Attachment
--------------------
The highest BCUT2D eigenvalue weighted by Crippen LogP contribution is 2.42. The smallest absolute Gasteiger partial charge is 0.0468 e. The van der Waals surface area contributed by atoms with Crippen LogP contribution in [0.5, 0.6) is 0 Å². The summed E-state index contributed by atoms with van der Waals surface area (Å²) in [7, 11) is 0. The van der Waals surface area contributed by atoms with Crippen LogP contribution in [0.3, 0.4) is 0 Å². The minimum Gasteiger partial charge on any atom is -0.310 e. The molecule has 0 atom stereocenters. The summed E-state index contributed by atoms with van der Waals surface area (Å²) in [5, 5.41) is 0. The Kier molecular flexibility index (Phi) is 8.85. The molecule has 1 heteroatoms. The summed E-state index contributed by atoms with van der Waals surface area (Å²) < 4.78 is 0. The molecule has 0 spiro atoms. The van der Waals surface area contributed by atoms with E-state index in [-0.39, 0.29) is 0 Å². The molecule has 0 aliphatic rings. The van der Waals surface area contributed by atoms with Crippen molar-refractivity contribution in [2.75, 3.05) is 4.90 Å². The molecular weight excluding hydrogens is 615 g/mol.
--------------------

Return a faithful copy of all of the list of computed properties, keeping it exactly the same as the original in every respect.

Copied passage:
The highest BCUT2D eigenvalue weighted by Crippen LogP contribution is 2.42. The smallest absolute Gasteiger partial charge is 0.0468 e. The van der Waals surface area contributed by atoms with Crippen LogP contribution in [0.5, 0.6) is 0 Å². The summed E-state index contributed by atoms with van der Waals surface area (Å²) in [7, 11) is 0. The van der Waals surface area contributed by atoms with Crippen LogP contribution in [0.3, 0.4) is 0 Å². The minimum Gasteiger partial charge on any atom is -0.310 e. The molecule has 0 atom stereocenters. The summed E-state index contributed by atoms with van der Waals surface area (Å²) in [5, 5.41) is 0. The Kier molecular flexibility index (Phi) is 8.85. The molecule has 1 heteroatoms. The summed E-state index contributed by atoms with van der Waals surface area (Å²) < 4.78 is 0. The molecule has 0 spiro atoms. The van der Waals surface area contributed by atoms with E-state index in [-0.39, 0.29) is 0 Å². The molecule has 0 aliphatic rings. The van der Waals surface area contributed by atoms with Crippen molar-refractivity contribution in [2.75, 3.05) is 4.90 Å². The molecular weight excluding hydrogens is 615 g/mol.